// 7 mins read
When I first started designing for web, the online landscape looked much different. Websites served as simple brochures, people searched for what they love on Yahoo, and our favorite bands lived on Myspace. I was a wide-eyed designer who knew just enough HTML to place a tacky GIF animation on a Geocities page.
The web landscape has changed dramatically. Leading companies now invest in their web presence more than ever, and design challenges become increasingly complex as websites must adapt for mobile, tablet and desktop. As a professional web design agency, it’s our job to keep our clients ahead of such a rapidly evolving scene. Adapting to new challenges is part of our job, which is why we introduced prototyping to our design process.
Here, I highlight three reasons that every web designer should include prototyping as part of their design process:
1: Clear Communication = Better Collaboration
One of the biggest challenges for any design project centers on making sure every stakeholder is aligned in their expectations for the work. That’s why it’s important to communicate frequently and clearly with everyone involved. The prototyping phase is critical because it breaks design in half, separating the user experience phase from the aesthetic treatment of the website.
Adding the prototyping step to the process benefits communication in a few ways:
- Allows designers to show instead of tell early on in the project
- Synchronizes the designers and internal development team on functional expectations
- Allows the client to weigh in on both the usability and the aesthetic in two separate conversations
- Minimizes wasted time by discussing ideas earlier in the process
- Allows the team to pivot on an idea without backtracking
2: Testing Usability First Makes a More User-Friendly Site
You wouldn’t pick your living room furniture before you choose a home – the same logic applies for web. Web design without prototyping is like building a house without plans. Prototyping critically distinguishes user experience design from user interface design. Both elements are crucial to the end product, but separating these disciplines allows us to focus on how people use the site before focusing on how it looks.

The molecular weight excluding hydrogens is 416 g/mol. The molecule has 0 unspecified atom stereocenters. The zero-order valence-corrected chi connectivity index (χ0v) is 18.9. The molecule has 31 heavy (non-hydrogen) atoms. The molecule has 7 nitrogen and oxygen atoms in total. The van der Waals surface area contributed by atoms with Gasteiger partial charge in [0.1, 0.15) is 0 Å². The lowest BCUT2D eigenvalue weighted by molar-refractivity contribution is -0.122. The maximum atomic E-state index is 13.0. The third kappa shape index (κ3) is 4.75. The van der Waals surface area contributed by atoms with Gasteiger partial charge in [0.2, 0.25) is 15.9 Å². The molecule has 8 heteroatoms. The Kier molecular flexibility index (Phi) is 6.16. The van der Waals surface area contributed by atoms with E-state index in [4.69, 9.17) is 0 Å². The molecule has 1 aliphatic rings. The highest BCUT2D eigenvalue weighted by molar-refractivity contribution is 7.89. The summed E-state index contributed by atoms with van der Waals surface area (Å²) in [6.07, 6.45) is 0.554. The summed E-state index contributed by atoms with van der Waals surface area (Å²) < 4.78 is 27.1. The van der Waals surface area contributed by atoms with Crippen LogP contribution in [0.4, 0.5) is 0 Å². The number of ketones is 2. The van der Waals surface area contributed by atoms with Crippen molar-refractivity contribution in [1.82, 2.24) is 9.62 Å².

We often equate our prototyping phase to a set of blueprints. The prototype allows us to understand and test how people will interact with your website without the distraction of color and style choices. It also allows the team to prototype animation and interactive elements that often get overlooked in the design process. Once all parties agree on an optimal user experience, we can move onto the branding and styling.
As Rahul Varshney, Co-creator of Foster.fm puts it:
“User Experience (UX) and User Interface (UI) are some of the most confused and misused terms in our field. A UI without UX is like a painter slapping paint onto canvas without thought; while UX without UI is like the frame of a sculpture with no paper mache on it. A great product experience starts with UX followed by UI. Both are essential for the product’s success.”
3: Mobile Prototyping is Absolutely Necessary
The majority of web traffic is now through mobile phones and devices. Mobile devices lead to a huge variety of user interaction scenarios that should be accounted for. This means that web designers must utilize processes that appropriately value these devices. Our prototyping phase allows us (and our clients) to interact with a simulated mobile framework of the website using Invision. In other words, we test for mobile devices and for desktop computers separately to create a great experience on both.
Testing the mobile prototype experience allows us to:
- Understand how people will interact with the content on mobile
- Anticipate what type of content should (and should not) be prioritized on mobile
- Assess site speed and loading times before diving into the full design
We always prototype our web projects and encourage every web professional to add this step to their process. Although prototyping may take more time, the benefits greatly outweigh the cost. Opening up the project to better collaboration, more intelligent user experience, and a mobile-friendly design make up a few of the many advantages around prototyping your website designs first.
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